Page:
Get Real (the art of immersion in computer games)

Realism in computer gaming can be a touchy subject. I happen to prefer realism in my computer games. I’ll be the first to admit that not all the gaming community is with me on this one. One friend went so far as to tell me during a spirited debate on gaming that I don’t like games, I like simulations (it may have been swearier in real life). This isn’t really the case, I don’t play any true simulations and I like realism in a game but that doesn’t encompass all I look for. What I look for most is a gaming experience I can get immersed in without being pulled back to reality by the game itself. It’s de rigeur for games to promise immersive experience but most seem to fall short of that ultimate goal. Often the reason for this isn’t as shallow as graphics or as complex as physics but about the mechanics of the game defining how involved and immersed you feel. Why does this happen when so much effort is put into game design? To answer this you have to go to the dawn of gaming history.

As an entertainment medium games have changed significantly since their inception back in the days of Pong. Early game designers worked with mere kilobytes of ram and storage as well as limited processing capacity. They had to make tradeoffs in the graphics and gameplay but produced spectacular games for their time which laid the foundations for the games we have today. Any medium that changes over time has certain evolutionary hangovers left from previous eras. Currently game graphics (on the PC at least) are within a hairs breath of being photorealistic. Complex physics simulation is the norm and lighting engines are able to paint a world so realistically they can make a sunset to make any ancient greek poet mildly aroused. But there are still some remnants of game history left like a vestigial tail on modern gaming that make me realise I’m playing a game not staring at another world through my screen. I will admit to being a whore for good graphics. I do like games that look fantastic, but I’m not so shallow that this defines my level of interest. Even more than graphics its about the feeling of immersion in the game world, graphics help produce this but ultimately it takes more. You have to have gameplay that draws the player into their character and the feeling of being there in the game. The physicality of a game, if you will. In previous generations of gaming hardware limited the ability of game designers to implement this but today nothing stands in the way apart from convention and tradition.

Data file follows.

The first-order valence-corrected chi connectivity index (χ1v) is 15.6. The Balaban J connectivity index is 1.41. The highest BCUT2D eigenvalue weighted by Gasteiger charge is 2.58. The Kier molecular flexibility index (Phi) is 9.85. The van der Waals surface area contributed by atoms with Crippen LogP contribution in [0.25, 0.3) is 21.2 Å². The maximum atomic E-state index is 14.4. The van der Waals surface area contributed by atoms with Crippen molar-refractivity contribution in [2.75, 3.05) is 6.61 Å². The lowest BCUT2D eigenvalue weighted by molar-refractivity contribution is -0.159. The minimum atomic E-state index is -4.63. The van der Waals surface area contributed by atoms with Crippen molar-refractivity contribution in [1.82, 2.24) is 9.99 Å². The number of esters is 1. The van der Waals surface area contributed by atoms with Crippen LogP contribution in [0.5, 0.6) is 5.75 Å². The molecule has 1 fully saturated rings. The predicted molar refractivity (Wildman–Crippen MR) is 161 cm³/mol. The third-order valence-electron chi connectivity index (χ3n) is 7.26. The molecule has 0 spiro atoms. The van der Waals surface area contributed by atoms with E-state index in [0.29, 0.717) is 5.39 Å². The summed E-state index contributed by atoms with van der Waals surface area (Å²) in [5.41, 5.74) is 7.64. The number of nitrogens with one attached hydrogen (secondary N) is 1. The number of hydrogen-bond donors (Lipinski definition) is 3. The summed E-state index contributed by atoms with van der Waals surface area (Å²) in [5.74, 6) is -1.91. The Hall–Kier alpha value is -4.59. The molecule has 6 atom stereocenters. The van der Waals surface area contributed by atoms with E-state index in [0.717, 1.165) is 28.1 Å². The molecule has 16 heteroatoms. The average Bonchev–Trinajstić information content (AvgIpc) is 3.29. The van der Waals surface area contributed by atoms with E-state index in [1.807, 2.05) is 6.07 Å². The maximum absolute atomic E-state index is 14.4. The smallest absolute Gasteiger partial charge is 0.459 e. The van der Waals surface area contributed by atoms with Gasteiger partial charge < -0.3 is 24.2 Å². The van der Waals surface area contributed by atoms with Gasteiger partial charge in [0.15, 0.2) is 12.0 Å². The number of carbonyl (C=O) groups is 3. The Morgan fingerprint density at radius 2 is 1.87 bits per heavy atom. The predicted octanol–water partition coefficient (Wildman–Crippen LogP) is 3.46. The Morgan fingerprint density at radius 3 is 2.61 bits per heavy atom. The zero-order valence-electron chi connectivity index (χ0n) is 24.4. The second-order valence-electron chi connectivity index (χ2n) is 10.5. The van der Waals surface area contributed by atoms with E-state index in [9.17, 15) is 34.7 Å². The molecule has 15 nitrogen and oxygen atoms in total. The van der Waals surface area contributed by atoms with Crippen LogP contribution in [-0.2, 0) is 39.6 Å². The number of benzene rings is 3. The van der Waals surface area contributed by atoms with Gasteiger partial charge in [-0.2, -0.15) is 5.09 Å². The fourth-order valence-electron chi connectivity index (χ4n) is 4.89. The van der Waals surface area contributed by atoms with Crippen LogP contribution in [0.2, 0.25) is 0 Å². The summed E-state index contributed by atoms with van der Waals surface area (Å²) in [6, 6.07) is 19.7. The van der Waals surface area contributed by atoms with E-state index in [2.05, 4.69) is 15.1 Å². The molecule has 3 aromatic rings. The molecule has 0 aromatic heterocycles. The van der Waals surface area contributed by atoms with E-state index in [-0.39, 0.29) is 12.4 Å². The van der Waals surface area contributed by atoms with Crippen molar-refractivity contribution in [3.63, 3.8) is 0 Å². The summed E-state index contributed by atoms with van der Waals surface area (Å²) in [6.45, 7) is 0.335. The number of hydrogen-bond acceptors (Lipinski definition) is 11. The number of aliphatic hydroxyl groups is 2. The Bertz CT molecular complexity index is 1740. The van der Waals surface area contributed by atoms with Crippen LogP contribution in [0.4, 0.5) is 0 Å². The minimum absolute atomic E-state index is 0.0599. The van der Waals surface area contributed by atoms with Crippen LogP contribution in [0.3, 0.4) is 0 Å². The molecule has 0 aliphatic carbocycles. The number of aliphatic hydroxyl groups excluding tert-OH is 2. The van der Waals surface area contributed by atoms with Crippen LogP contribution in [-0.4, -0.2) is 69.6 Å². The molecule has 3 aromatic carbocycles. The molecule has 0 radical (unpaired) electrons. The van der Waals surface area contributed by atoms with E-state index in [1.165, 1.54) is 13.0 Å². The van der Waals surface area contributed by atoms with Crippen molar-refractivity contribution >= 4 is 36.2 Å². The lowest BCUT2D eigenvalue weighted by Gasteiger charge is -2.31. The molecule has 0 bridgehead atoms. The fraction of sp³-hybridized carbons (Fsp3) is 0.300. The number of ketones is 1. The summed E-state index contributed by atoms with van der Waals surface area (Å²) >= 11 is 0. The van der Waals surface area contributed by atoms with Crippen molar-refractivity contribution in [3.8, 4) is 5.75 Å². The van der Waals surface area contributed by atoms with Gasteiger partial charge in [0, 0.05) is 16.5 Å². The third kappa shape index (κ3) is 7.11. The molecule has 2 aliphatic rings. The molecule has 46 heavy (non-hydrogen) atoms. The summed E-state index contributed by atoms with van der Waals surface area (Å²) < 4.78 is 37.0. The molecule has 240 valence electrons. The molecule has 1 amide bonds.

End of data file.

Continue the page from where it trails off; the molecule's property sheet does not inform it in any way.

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World of MMOcraft

Looking back over the catalogue of MMORPGs which have come out since World of Warcraft spawned the genre there are only a tiny handful which have sparked any interest for me. Of those I haven’t played one. I used to think it was because I wasn’t a social gamer, then I realised that I really enjoy online gaming. The reason was that nothing with the possible exception of Eve Online has managed to make a remotely convincing departure from the mindset of singleplayer narrative and non-persistent multiplayer online.

I’ll confess at this point, I’m a gamer who considers narrative to be a fairly important part of any game. I do love a good story based game if the writing is good and even just if the story is a strong one, but I’ve realised something in the last few years of gaming. As I replayed Crysis, Bioshock or the oldschool Call of Duty games (past Modern Warfare I lost interest) I found their kind of narrative storytelling immersive but lacking in real connection. It’s only the ability of games to allow for emergent narrative that really allows gamers to connect both with a game and their character. When you think about it this is pretty natural, emergent gameplay can constitute the only opportunity to create your own narrative for your character rather than following a path determined by the writers. I have spent a lot of time playing open world games like GTA and the STALKER series and while there is some ability to create your own story in these, it’s limited to the gaps inbetween the game’s ongoing narrative for you to try. In setting up even a primitive open world producers give gamers the ability to go forth and create their own adventures but always within limits. You will always have to go back to the story mission to progress the game and the game is defined by that narrative progress. Even in a traditional roleplaying game there is conflict between the investment of players in their character’s narrative and it being predestined by being someone else’s imagination, unchangeable from the few choices you are given no matter how compelling. Reactions to Mass Effect 3 demonstrated the impact of this cognitive dissonance on a spectacular scale. Playing three games and creating what often felt like your own truly unique universe from your decisions only to be confronted by an ending which only grazed the surface of the character you had become and the universe you crafted was a frustrating experience for many. But what does this have to do with MMO gaming?

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